An Expert said that by emphasising the issues of reproductive health and segregation in schools the non-governmental organizations gave the impression that they were the most pressing issues for the Committee to look at, which was not necessarily the case.  The Committee had not been given a bigger picture of the broader economic, social and cultural rights challenges facing people in Slovakia.  Another Expert asked about the general cost of contraceptives and about the influence of the Catholic Church on policy-making.  Slovakia was party to the jurisdiction of the European Court for Human Rights, an Expert noted, and asked if any of the cases raised had been referred there.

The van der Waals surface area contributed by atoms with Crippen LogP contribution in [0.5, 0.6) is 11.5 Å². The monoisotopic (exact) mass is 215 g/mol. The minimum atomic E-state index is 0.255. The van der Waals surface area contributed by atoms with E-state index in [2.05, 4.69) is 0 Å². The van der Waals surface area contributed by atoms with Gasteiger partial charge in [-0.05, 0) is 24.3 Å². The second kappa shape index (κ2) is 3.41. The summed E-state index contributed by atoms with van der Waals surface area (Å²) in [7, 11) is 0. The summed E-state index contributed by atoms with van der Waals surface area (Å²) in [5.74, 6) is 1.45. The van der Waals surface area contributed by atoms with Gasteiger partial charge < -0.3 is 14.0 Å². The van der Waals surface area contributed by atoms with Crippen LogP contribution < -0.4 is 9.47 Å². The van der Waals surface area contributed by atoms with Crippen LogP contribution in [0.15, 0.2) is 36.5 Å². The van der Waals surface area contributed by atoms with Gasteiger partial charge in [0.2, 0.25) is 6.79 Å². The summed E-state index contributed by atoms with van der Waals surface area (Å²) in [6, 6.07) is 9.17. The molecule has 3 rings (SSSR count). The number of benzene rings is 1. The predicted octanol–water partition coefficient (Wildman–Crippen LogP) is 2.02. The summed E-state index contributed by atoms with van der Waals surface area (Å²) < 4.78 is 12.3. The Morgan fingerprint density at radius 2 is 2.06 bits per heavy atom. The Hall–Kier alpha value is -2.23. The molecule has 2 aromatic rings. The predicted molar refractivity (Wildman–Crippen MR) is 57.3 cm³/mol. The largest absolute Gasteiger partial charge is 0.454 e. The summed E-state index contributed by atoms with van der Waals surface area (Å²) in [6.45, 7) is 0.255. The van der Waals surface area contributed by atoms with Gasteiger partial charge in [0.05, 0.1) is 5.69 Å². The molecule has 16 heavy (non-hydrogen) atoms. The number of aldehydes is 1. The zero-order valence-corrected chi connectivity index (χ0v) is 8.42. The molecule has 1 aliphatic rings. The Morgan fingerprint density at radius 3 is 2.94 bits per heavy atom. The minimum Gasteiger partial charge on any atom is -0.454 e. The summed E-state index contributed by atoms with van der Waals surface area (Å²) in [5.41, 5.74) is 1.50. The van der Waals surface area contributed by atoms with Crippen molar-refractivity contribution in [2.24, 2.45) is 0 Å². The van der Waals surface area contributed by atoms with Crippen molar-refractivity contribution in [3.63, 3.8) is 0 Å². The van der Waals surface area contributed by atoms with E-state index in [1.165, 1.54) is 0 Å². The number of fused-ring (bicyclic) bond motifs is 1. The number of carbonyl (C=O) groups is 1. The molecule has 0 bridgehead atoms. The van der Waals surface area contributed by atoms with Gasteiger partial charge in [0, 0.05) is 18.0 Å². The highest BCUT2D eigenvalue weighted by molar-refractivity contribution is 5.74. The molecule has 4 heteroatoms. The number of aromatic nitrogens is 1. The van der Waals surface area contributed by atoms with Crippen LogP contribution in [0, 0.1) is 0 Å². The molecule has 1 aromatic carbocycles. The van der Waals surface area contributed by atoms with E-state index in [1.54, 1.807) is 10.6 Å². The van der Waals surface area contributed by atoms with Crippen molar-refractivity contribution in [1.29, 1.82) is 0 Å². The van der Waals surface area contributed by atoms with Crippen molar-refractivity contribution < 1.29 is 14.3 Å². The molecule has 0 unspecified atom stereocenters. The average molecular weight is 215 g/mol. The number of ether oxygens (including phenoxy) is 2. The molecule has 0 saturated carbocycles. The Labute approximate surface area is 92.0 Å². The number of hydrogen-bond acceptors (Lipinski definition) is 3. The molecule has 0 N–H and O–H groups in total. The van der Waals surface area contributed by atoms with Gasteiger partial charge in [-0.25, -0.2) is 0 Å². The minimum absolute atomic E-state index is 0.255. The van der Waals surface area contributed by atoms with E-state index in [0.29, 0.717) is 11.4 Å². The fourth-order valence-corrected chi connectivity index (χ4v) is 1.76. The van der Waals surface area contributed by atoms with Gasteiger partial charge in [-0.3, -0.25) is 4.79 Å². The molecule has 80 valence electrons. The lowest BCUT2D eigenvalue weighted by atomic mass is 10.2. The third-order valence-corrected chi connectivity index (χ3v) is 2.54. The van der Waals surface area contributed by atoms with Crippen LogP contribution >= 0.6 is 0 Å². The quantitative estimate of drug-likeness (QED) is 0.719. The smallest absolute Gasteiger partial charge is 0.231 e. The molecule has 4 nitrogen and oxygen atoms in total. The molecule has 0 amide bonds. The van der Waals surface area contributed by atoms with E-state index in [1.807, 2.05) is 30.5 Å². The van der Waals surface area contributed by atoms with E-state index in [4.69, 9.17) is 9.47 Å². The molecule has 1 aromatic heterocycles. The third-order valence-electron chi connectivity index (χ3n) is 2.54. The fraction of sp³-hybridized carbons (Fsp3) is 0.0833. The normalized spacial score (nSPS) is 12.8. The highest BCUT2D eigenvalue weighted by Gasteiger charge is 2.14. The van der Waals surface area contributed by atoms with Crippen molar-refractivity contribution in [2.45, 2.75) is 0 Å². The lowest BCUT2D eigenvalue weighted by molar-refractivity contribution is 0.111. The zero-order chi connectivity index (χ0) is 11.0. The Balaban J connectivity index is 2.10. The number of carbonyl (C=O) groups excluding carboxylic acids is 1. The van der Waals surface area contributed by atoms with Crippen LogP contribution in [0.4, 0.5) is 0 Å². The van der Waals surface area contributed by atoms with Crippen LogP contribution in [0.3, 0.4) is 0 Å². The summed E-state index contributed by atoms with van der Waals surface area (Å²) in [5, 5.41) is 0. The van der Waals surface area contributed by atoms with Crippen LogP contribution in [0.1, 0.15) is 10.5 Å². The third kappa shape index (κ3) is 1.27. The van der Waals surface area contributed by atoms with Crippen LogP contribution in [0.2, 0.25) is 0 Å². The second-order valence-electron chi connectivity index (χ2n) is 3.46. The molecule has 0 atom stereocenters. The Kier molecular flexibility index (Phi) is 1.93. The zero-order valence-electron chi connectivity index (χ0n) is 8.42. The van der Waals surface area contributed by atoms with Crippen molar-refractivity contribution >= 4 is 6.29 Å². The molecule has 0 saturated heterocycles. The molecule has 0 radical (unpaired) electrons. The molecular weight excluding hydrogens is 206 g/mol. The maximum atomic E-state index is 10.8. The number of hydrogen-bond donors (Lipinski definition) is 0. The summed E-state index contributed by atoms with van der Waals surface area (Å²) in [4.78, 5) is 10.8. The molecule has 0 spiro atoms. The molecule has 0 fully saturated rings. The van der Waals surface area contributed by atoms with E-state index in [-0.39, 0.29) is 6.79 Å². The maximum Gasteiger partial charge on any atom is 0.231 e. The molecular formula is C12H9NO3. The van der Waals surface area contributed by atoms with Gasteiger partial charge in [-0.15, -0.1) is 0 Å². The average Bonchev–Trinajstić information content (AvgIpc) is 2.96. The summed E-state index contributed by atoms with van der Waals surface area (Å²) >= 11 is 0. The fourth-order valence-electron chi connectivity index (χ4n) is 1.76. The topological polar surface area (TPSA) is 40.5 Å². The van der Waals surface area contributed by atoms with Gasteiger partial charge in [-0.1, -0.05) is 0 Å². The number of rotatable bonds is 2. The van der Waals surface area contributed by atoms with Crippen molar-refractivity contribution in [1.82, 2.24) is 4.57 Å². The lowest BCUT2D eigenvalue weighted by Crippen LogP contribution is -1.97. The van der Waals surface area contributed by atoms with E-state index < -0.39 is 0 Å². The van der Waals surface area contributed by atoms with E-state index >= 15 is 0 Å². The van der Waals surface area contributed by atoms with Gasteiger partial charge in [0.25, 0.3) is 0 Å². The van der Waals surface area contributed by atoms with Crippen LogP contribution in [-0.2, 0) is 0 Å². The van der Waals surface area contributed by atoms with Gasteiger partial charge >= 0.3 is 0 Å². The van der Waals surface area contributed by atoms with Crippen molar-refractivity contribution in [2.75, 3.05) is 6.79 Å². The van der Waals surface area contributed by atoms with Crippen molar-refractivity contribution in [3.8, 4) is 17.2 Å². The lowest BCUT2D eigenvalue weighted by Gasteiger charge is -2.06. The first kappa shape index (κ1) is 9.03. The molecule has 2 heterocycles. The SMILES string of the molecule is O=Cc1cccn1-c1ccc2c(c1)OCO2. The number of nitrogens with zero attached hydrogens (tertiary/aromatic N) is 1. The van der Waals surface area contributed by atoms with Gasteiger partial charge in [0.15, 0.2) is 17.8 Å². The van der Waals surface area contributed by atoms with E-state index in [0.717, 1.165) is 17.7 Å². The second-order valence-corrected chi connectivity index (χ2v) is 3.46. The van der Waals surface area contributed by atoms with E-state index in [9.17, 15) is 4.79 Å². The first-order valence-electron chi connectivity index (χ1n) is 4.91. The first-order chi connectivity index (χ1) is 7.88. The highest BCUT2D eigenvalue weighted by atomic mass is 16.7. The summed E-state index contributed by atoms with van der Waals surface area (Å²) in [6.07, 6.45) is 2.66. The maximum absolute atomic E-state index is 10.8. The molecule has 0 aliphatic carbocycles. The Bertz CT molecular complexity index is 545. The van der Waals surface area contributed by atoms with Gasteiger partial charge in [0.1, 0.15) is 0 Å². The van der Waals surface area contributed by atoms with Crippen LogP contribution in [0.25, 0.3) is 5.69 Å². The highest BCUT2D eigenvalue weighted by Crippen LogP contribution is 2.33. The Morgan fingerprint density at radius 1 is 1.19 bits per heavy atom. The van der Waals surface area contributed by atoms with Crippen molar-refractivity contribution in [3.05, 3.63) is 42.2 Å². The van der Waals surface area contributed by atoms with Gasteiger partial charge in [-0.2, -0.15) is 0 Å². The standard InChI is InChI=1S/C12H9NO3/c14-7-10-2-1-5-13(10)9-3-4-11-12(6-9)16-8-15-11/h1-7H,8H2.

The Centre for Reproductive Rights said they believed it was the Government’s responsibility to provide as broad an information as possible on economic, social and cultural rights, and they regretted that the Government did not support non-governmental organizations to cover other issues.  Contraception cost around €15 per month, which may not be so high, but for students, women living in violent relationships, women who were unemployed or who were living in poor Roma communities, it was prohibitive.  Surveys of doctors had confirmed that many women decided whether or not to use contraceptives depending on cost.  The Catholic Church had always had a strong influence on the Government, but that had increased since the new Government came into power in April 2012.  The Government invited the Catholic Church but not non-governmental organizations to attend a round table meeting on forming reproductive health policy.  Amnesty clarified that its global campaign on dignity for Roma through their economic, social and cultural rights meant that issues facing Roma was currently its priority in Slovakia, hence the focus.  No case concerning segregation in schools had yet been raised at the European Court of Human Rights